Written by: Menzies Chen, Director, Product Management, Informatics
With the launch of the Revio system, PacBio is bringing a host of technologies together to increase scale for HiFi long-read sequencing, by increasing throughput and lowering costs per Gigabase of output.
HiFi sequencing was a phenomenal breakthrough when it was introduced in 2019, bringing the ability to produce highly accurate long-read information that short reads simply don’t capture. It makes us incredibly proud to have grown the usage of HiFi sequencing into so many parts of the scientific community that Nature Methods named long-read sequencing the Method of the Year for 2022.
While our Sequel IIe platform brought HiFi into the spotlight for scientists, we knew there was so much untapped potential from larger, more ambitious projects for which the economics and throughput of the Sequel IIe system was not adequate.
Challenging ourselves to deliver higher throughput and lower operating costs
We challenged ourselves to address the major barriers for broader adoption of HiFi sequencing: increase throughput and reduce the cost to enable larger-scale projects.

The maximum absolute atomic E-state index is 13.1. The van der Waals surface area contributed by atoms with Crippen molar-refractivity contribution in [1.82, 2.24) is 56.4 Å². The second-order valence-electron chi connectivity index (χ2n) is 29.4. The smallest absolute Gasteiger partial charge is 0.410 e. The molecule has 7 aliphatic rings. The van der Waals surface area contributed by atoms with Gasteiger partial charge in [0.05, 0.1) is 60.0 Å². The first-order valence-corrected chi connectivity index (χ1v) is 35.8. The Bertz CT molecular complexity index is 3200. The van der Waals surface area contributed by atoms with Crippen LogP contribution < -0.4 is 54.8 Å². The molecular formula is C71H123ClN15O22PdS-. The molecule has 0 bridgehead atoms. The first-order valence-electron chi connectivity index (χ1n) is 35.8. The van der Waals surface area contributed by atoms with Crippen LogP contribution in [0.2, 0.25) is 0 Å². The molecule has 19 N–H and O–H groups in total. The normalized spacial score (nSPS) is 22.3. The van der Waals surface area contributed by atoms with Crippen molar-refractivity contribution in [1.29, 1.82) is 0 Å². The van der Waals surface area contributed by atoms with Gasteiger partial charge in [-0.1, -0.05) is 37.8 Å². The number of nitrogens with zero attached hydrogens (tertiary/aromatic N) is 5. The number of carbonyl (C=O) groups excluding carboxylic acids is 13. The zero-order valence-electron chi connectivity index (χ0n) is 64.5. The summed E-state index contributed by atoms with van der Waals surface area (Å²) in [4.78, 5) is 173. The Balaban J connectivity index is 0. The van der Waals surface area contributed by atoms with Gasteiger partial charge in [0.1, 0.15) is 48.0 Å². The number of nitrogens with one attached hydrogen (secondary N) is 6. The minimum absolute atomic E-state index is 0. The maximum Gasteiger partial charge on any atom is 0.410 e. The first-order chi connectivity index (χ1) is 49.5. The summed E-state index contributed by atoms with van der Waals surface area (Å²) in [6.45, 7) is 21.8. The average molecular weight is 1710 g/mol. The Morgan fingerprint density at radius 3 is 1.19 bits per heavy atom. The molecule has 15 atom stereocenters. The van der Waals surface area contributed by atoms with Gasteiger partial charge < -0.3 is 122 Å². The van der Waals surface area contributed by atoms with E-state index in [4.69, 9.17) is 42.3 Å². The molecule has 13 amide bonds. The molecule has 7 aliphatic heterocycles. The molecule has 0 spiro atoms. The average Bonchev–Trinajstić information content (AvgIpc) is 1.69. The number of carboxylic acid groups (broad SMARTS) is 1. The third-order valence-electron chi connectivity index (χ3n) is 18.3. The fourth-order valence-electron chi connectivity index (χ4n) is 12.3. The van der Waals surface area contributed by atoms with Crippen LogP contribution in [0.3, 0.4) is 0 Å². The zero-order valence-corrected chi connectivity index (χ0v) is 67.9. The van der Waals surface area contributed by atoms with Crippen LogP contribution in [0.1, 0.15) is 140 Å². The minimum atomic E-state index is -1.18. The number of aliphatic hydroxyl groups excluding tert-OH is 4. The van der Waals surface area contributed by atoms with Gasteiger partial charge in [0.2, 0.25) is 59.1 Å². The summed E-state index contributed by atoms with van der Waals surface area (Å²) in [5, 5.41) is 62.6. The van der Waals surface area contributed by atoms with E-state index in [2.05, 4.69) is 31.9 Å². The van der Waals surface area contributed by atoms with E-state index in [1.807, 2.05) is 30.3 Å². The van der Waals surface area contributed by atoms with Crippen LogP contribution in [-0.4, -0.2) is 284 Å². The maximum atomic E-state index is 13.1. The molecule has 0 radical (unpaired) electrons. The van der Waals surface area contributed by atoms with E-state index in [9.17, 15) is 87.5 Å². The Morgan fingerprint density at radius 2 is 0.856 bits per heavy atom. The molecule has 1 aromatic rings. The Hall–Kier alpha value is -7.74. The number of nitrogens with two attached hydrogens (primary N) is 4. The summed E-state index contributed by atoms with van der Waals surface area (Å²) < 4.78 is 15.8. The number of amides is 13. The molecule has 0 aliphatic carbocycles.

Our research and development teams came back with technology that could triple the number of ZMWs on a SMRT Cell, and robotics to handle 4 SMRT Cells simultaneously — yielding an immediate 12x increase in throughput relative to a Sequel IIe system. While that was exciting, it created an additional computational challenge. How much more compute would be needed to keep up with the increase in throughput, and would it explode the costs to build the instrument? Or would customers have to wait for compute to process all that data before more sequencing could be done?
The main compute task for HiFi sequencing is the process of computing a consensus read using the Circular Consensus Sequencing algorithm (CCS). Sequencing on PacBio long-read instruments produces raw reads that represent DNA polymerase processing the sample DNA which has been circularized so that polymerase can sequence multiple passes of the sample throughout the sequencing process. Compute then calculates a consensus sequence from the multiple passes, and is performed across millions of sequencing reactions taking place on each SMRT Cell. Sequencing for a longer period of time generates more passes through each molecule, and more passes produce more accurate HiFi reads.
With our compute infrastructure from the Sequel IIe system, we simply were not able to meet our targets for a commercially viable product, with the CCS step taking over 16 hours per SMRT Cell on the new platform. We could fit up to two compute units into a machine without expanding upon the instrument footprint, so performing the CCS step for each SMRT Cell in under 10 hours allows us to process data from 4 SMRT Cells in the time it takes to sequence another set of SMRT Cells.